By Ed Hocknull
I’ve been asked on many occasions – often by perplexed members of my family – how I managed to become so interested in motorsport. Motorcycle racing in particular.
Now, I could ramble on about the incredible noise that these machines make. I might hark on about any of my heroes who I supported religiously. Or talk about the buzz of going to a circuit on race day (seriously, if you ever get offered the chance to go to a live motor race meeting: take it), or splurt on about all the countless categories and classes that can be raced. But honestly, it was none of those which pulled me in to form an obsession with this sport…
I don’t actually remember being interested in any sport when I was a little kid. The closest thing I watched to a sporting event was Gladiators on a Saturday night (6pm, ITV, September to December…those were the days). Neither of my parents were into sport. I wasn’t discouraged from pursuing sport as a hobby or interest, however it certainly wasn’t put in front of me either. I did swimming lessons on a Saturday morning – every kid did – but that was it.
That all changed rather suddenly on a wet and miserable Sunday afternoon.
May 9th, 1998
FIM Motorcycle World Championship – Spanish Grand Prix, Jerez
I wasn’t aware of what this race was called, or that it was part of a huge multi-round series which visited all corners of the World. Hell, until I’d begun ‘channel-hopping’ I didn’t even know motorbike racing was even a thing.
I was hooked instantly.
The racing was fierce from first lap to last. These superhumans with distinctly coloured helmets, hauling these machines at stupidly insane speeds around the track. Some more successfully than others. It did not take long before I saw Alex Barros, Brazil’s hard charger, spearing off the circuit and end barrell rolling through a gravel trap. This would become an unfortunately regular occurrence for him over the next few seasons.
At the front of the race it was all about two men on the striking orange and black bikes. Being just a small six year-old, I didn’t know at the time that the same coloured bikes meant they were racing for the same team (Repsol-Honda in this case). The riders in question were Mick Doohan and Alex Criville. Doohan, as the commentators would keep reminding me every lap, was the reigning 5x World Champion. Criville was yet to win the championship. Crucially for my engagement in the sport, he was the crowd’s favourite. The riders fought to the limit over the race distance – 75 miles – at Jerez that equates to 26 laps. The circuit is magnificent for bike racing, with multiple long, sweeping corners, hairpins and straights which all encourage overtaking.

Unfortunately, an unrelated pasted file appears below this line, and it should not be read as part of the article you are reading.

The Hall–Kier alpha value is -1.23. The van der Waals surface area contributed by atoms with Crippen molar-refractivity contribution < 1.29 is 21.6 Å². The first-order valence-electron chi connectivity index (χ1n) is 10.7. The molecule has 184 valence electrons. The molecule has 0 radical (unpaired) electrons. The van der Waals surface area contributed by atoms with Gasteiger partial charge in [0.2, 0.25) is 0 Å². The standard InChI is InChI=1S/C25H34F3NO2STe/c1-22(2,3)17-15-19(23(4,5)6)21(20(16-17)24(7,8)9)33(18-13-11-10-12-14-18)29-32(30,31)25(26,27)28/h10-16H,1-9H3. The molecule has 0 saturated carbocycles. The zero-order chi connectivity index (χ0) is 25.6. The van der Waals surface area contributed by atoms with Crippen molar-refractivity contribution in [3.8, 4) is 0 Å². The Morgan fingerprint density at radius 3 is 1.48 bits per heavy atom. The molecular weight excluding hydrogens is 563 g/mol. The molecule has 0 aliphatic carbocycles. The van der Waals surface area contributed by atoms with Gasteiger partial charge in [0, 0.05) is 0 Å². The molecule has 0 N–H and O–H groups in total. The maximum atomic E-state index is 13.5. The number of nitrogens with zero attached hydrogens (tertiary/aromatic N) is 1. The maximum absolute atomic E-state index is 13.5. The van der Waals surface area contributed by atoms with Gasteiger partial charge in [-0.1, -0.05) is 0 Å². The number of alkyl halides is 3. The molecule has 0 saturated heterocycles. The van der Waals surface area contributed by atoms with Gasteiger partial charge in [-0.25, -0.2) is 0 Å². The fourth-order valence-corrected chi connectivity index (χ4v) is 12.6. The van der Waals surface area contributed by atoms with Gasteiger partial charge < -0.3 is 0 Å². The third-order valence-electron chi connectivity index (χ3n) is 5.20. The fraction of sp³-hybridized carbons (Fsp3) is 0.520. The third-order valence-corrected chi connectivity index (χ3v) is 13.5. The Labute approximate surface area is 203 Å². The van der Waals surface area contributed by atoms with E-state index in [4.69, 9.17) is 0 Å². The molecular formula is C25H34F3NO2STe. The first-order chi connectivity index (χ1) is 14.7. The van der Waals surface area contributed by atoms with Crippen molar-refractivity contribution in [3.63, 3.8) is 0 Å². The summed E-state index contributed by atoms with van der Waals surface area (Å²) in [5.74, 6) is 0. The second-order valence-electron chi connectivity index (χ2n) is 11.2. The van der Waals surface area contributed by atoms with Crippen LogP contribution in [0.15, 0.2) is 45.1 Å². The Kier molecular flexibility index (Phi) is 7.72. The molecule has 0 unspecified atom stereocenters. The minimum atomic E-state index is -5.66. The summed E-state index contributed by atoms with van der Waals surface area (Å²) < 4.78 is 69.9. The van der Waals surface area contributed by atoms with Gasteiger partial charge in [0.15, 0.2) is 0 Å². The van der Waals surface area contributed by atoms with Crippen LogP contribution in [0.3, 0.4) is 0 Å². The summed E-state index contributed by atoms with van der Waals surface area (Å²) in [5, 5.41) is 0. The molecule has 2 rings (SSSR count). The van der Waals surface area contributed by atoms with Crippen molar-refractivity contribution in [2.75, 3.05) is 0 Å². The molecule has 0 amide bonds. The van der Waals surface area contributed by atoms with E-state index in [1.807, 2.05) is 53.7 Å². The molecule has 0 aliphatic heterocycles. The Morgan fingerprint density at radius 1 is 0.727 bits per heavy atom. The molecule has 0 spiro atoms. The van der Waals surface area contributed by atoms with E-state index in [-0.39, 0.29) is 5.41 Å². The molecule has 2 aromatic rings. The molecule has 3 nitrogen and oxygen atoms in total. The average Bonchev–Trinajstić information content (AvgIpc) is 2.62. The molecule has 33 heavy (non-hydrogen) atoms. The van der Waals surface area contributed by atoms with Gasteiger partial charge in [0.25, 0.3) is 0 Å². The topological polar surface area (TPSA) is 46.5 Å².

Doohan and Criville may have been team-mates, but neither wanted to finish in second place. At every opportunity one would pass the other for the lead of the race. As each lap was ticked off, so the overtaking attempts became increasingly more fierce and desperate. As mentioned, the commentators kept banging on about Doohan being a multiple champion – and probably wanted him to win. Every time Criville took the lead, the crowd would send up a roar so loud it shook the TV. Apparently my parents asked me to turn the volume down, but I couldn’t hear them.
The final lap was simply incredible. Both riders were locked wheel-to-wheel. Doohan shovelled his way in front of Criville at the Dry-Sack hairpin (approximately halfway around the lap). The old wiley Australian was seemingly glued to the racing line – an imaginary line on the track which competitors aim to follow as it’s the fastest way around the lap. If Criville wanted to win, he’d need to be ruthless. 5 corners to go….4….3…he couldn’t find a way through. Every time he’d try and slide up the inside of the corner or around the outside, Doohan would be anticipating it and blocking off his rival.
1 corner to go. The final corner on the track is a near 180 degree hairpin. There is ample gravel ‘run off’ on the outside of the corner should a rider muck up his braking. As such, it provides a golden opportunity for a desperate final overtaking lunge. Out of the previous corner, Criville has better acceleration than his rival. This is his chance. They’re almost side by side as both riders slam on the brakes and turn their steeds in towards the apex. Criville has slightly out braked himself and gone in too hot. The teammates make contact. The impact is enough to force Doohan to pull his bike upright, whilst Criville maintains optimum lean angle and momentum through the turn. The commentators cry foul play. The crowd go bananas. I go bananas! I’ve seen the race countless times since then, and I’m still blown away by it.
Personally, and this might be ever so slightly biased, I don’t think there could be a more thrilling introduction to any sport than that.